Bras. Political Sci. Rev.. 01/Sep/2015;9(3):164-72.
Electoral Systems and Judicial Review in Developing Countries
The interest regarding the effects a strong Judiciary may have on political systems has a long history. Tocqueville in his seminal work Democracy in America had already warned us of such phenomenon centuries ago. Very recently, political science as a discipline has dealt with the global phenomenon of the expansion of Judiciary Power. This process presents itself through various levels of social relations up until the political level. In the specific field of politics, we may see the growing inclusion of the Judiciary as an important, and often decisive, actor in decision-making processes.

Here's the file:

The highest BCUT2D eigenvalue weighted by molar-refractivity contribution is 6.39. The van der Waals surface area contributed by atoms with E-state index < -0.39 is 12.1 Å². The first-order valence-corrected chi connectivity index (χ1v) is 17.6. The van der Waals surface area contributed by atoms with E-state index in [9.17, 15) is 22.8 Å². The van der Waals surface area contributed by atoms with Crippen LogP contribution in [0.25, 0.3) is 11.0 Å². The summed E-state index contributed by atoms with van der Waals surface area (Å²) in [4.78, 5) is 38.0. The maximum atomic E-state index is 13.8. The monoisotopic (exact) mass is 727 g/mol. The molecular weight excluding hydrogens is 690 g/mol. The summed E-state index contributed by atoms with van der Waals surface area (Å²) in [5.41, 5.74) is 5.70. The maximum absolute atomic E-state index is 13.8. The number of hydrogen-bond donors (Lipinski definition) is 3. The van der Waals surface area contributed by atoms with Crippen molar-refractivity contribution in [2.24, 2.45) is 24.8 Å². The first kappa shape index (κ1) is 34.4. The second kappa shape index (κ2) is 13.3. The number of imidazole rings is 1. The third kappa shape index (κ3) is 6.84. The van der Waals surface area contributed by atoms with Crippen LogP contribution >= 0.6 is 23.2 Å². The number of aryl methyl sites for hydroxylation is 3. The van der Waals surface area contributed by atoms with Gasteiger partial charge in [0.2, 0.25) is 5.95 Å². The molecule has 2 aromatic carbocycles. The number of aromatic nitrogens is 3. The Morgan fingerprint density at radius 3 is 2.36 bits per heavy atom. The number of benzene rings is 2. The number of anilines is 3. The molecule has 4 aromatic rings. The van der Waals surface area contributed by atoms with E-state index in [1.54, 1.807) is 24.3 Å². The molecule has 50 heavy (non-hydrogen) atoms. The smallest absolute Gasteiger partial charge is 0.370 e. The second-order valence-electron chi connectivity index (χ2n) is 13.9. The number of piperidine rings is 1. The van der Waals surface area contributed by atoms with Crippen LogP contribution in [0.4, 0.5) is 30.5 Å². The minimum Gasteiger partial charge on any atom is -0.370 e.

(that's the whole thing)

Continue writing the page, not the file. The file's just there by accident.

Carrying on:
The purpose of this book is to study the determinants in the constitutional empowerment (or lack thereof) of the judiciary in young democracies in developing countries, examining the conditions through which the judiciary was granted the important legal mechanism of judicial review. The book also attempts to analyze policies maintaining a de facto independence from the courts in newly established democracies in developing countries. The authors seek answers by analyzing the interaction between government, opposition, and the judiciary across different contexts of domestic institutions and political conditions. Subsequently, the authors empirically test their answers with statistical tests and, in the end, select sets and compare them in order to illustrate the underlying causal dynamics of adopting institutional judicial review (de jure) and judicial independence in practice (de facto) within the democracies of developing countries.